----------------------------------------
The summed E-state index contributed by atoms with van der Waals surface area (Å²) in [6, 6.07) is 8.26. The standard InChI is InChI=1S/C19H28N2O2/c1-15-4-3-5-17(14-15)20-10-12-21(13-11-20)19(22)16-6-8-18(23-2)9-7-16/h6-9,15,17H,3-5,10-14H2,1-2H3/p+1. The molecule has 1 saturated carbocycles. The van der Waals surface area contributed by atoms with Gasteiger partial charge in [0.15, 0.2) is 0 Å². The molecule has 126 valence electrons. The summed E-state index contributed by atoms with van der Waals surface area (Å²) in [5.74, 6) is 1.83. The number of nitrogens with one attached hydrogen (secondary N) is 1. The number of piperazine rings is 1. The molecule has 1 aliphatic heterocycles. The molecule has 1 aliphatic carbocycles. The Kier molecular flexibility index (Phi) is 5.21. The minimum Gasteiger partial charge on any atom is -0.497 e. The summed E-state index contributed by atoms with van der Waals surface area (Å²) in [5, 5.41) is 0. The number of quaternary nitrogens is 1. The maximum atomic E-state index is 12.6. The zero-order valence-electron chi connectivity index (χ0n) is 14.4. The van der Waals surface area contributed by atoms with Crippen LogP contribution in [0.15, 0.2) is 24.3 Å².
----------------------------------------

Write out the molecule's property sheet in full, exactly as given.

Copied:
The summed E-state index contributed by atoms with van der Waals surface area (Å²) in [6, 6.07) is 8.26. The standard InChI is InChI=1S/C19H28N2O2/c1-15-4-3-5-17(14-15)20-10-12-21(13-11-20)19(22)16-6-8-18(23-2)9-7-16/h6-9,15,17H,3-5,10-14H2,1-2H3/p+1. The molecule has 1 saturated carbocycles. The van der Waals surface area contributed by atoms with Gasteiger partial charge in [0.15, 0.2) is 0 Å². The molecule has 126 valence electrons. The summed E-state index contributed by atoms with van der Waals surface area (Å²) in [5.74, 6) is 1.83. The number of nitrogens with one attached hydrogen (secondary N) is 1. The number of piperazine rings is 1. The molecule has 1 aliphatic heterocycles. The molecule has 1 aliphatic carbocycles. The Kier molecular flexibility index (Phi) is 5.21. The minimum Gasteiger partial charge on any atom is -0.497 e. The summed E-state index contributed by atoms with van der Waals surface area (Å²) in [5, 5.41) is 0. The number of quaternary nitrogens is 1. The maximum atomic E-state index is 12.6. The zero-order valence-electron chi connectivity index (χ0n) is 14.4. The van der Waals surface area contributed by atoms with Crippen LogP contribution in [0.15, 0.2) is 24.3 Å².